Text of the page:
Is Notion any good? My thoughts after six months as a user.

It’s been about half a year since I wrote about the task-management, wiki, note-taking, life-management, all-in-one app Notion. At the time I was using it mainly for my numerous blogs and YouTube videos. At the time I was singing the praises of Notion.

But, as with any of my other reviews, I can only ever recommend a product if it passes the test of time. In this article I will be discussing my last six months as a user of Notion.

My love-hate relationship with Notion

In my time using it, I have developed what could be called a love-hate relationship with Notion. On the one hand, I use it almost daily to organize all of my blog posts and YouTube videos. It’s so much better and more efficient than using spreadsheets. Plus, this might not be important for you, but it is for me, I actually enjoy using Notion.

A kanban board for YouTube videos in Notion
One of my many Kanban boards in Notion

Every article and video gets a carefully crafted entry in one of my many databases and travels along the columns of one of the many Kanban boards as it develops from an idea to a finished product. I use Notion as a notebook to quickly jot down ideas, and I will later start fleshing them out in Notion itself. I will add links, quotes, images, you name it. It’s fair to say that I love actively using Notion. So, why would I say I hate some aspects of it?

Grow up, Notion

To say it in as few words as possible: Notion isn’t mature enough. My biggest bugbear is one which I share with many other power users. There is no offline functionality at all. Even though I barely work offline that does mean that my data would disappear were the company behind Notion to go bust. Notion desperately needs native apps and a fully working offline mode on all platforms.

Recently, every Notion user experiences an outage and at that point I think that every user came to realize how detrimental the online-only functionality can. As a Notion user, you’re currently far too reliant on Notion being a success and their servers being able to stay online.

For that reason alone, I would never recommend that any companies, no matter how large or small, use Notion. My work isn’t critical. Even if all my Notion data were to disappear I could pick things up again in a relatively short amount of time. But I would never even think of storing any important documents in Notion. It could potentially be gone instantly.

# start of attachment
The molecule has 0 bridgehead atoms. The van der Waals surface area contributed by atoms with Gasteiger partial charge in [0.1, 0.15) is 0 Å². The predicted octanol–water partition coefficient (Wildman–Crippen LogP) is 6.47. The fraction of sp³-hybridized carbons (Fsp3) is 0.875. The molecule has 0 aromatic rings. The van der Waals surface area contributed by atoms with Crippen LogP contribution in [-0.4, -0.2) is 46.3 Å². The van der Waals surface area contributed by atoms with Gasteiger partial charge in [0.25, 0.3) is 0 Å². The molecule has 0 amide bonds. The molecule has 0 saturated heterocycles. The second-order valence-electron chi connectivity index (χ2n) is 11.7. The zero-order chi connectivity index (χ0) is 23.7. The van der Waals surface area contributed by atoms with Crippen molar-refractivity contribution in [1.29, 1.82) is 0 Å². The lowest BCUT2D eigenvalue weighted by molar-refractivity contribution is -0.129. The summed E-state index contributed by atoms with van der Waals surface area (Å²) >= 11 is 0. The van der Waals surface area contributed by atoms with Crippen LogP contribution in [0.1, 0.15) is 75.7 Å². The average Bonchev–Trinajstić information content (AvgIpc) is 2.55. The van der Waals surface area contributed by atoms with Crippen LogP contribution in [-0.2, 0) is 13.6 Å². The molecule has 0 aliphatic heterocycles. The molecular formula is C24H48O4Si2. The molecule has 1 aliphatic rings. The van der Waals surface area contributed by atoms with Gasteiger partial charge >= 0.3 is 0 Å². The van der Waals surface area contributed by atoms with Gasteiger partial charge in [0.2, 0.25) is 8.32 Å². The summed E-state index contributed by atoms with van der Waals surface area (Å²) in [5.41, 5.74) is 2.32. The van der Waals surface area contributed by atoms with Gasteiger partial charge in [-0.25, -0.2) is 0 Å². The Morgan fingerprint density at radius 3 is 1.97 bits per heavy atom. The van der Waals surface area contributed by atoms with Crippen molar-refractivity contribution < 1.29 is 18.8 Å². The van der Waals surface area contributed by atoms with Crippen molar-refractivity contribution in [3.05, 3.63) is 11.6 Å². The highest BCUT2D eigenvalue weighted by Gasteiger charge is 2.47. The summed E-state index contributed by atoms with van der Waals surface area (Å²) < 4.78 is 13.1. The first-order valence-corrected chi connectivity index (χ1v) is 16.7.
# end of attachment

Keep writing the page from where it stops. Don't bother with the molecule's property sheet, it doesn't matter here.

Notion data is Notion data

You can’t back up your Notion data, and it wouldn’t be possible to export Notion’s database and open it in an external application. Notion is its own thing, and you wouldn’t be able to recreate any of the databases without actually using the Notion application or web app.

Notion is buggy

Then there are the usual bugs and quirks which you will often find in young software. Sometimes the dialogue to upload an image to a Notion page won’t appear or a template just won’t load for no reason. There are many little annoyances when it comes to working in Notion. I can live with it but again, it does give me pause for though before giving it my full recommendation.

Basic features are missing in Notion

Finally, there’s the fact that Notion overcomplicates so many things. You can accomplish really complex things in Notion, which is great, but sometimes you might just want to create a table and not a full database.

I get the impression that those testing Notion are the same people who developed it. I’m not a gifted programmer and use Notion for rather simple things. And when I need to note down the times for when to insert b-roll into a video, a simple table with two or three columns would do.

My verdict after using Notion for six months

This article pretty much sums up my stance on Notion. Would I recommend it to anyone? Definitely not. You need to know what you’re letting yourself in to. I’m going to mention it once more: Never use Notion for anything you couldn’t live without. At the very least, keep backups of everything you plan on storing in Notion.

But if you’re like me and just really enjoy working with it, then sure, give it a go. Just don’t make yourself too reliant on it. Many start-ups fail or don’t find a buyer, and the same could happen to Notion at some point.

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